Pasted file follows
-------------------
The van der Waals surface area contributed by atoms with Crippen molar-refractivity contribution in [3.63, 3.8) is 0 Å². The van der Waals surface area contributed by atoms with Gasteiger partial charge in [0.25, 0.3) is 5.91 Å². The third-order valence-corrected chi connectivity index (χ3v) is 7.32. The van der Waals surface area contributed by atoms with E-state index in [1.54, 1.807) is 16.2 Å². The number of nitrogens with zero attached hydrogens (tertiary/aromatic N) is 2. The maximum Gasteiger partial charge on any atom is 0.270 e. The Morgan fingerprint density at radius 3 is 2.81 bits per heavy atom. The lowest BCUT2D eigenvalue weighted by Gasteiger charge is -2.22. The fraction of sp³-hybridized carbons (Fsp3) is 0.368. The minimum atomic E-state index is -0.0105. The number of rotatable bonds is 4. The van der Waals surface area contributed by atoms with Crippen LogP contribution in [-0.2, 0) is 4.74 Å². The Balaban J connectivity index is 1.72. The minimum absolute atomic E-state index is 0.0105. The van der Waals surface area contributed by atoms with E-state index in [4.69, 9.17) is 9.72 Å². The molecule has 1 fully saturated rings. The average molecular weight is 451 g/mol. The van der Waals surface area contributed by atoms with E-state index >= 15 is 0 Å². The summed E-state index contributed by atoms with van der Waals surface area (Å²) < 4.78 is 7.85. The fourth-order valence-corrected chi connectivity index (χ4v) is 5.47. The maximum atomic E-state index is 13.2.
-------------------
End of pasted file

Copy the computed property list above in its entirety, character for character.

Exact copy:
The van der Waals surface area contributed by atoms with Crippen molar-refractivity contribution in [3.63, 3.8) is 0 Å². The van der Waals surface area contributed by atoms with Gasteiger partial charge in [0.25, 0.3) is 5.91 Å². The third-order valence-corrected chi connectivity index (χ3v) is 7.32. The van der Waals surface area contributed by atoms with E-state index in [1.54, 1.807) is 16.2 Å². The number of nitrogens with zero attached hydrogens (tertiary/aromatic N) is 2. The maximum Gasteiger partial charge on any atom is 0.270 e. The Morgan fingerprint density at radius 3 is 2.81 bits per heavy atom. The lowest BCUT2D eigenvalue weighted by Gasteiger charge is -2.22. The fraction of sp³-hybridized carbons (Fsp3) is 0.368. The minimum atomic E-state index is -0.0105. The number of rotatable bonds is 4. The van der Waals surface area contributed by atoms with Crippen LogP contribution in [-0.2, 0) is 4.74 Å². The Balaban J connectivity index is 1.72. The minimum absolute atomic E-state index is 0.0105. The van der Waals surface area contributed by atoms with E-state index in [4.69, 9.17) is 9.72 Å². The molecule has 1 fully saturated rings. The average molecular weight is 451 g/mol. The van der Waals surface area contributed by atoms with E-state index >= 15 is 0 Å². The summed E-state index contributed by atoms with van der Waals surface area (Å²) < 4.78 is 7.85. The fourth-order valence-corrected chi connectivity index (χ4v) is 5.47. The maximum atomic E-state index is 13.2.